I need to do more work on the quasi-judicial process, but simply put it’s all about rezone requests. One can understand why it might be important to shield Councilmembers from overt lobbying for a rezone. The argument, I think, is that otherwise Councilmembers would susceptible to pressure to go one way or another based on donations or threats or whatever. Here’s something that lots of project proponents and opponents would probably agree on: it doesn’t really work.
Councilmembers, like judges, are human beings. But unlike judges reviewing a particular case, when they review a rezone request Councilmembers are making a policy decision. I would suggest it is different because even though people can’t lobby councilmembers one way or another, Councilmembers know the politics of their decision. Elected judges can have this problem too, but if they lean one way or another their decision can be reviewed by a higher court. Council decisions are basically final. While one might think this would lead to boldness, it leads, I think, to even more hesitation. But like I said, I am going to delve more deeply.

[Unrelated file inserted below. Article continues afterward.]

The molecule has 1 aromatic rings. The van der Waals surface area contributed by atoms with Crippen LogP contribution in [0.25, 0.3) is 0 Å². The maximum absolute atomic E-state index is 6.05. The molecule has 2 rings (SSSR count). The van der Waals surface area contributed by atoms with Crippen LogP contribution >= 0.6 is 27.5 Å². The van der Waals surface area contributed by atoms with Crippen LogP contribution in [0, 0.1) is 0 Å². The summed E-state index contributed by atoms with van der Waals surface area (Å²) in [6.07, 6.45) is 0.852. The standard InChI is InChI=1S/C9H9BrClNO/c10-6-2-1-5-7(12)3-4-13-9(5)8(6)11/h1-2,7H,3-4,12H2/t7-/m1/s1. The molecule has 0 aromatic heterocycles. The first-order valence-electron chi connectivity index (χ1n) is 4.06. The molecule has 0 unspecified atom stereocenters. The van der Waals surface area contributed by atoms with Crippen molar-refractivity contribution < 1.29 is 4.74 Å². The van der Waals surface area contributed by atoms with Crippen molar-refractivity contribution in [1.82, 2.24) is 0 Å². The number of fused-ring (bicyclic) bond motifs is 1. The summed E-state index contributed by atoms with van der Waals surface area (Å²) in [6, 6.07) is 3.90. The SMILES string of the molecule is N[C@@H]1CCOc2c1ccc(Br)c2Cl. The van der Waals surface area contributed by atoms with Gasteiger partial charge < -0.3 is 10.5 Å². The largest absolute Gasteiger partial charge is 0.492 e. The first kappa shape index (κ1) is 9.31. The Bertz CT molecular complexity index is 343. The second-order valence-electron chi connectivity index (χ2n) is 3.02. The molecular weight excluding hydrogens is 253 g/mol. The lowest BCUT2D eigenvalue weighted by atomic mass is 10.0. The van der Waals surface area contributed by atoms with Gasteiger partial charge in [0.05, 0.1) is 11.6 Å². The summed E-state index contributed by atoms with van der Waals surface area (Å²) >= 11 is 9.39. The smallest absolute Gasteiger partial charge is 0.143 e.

Type V decisions fall into the category of pure policy. Councilmembers are looking at what would constitute good land use policy and acting more or less on their own to make changes to the code. Obviously this doesn’t happen in a vacuum. In Roosevelt, for example, the neighborhood has been working on a set of land use recommendations for the neighborhood and a developer is asking for a specific zoning change. The first is a Type V decision–or a legislative rezone–and the second is a Type IV decision–what is usually called a contract rezone.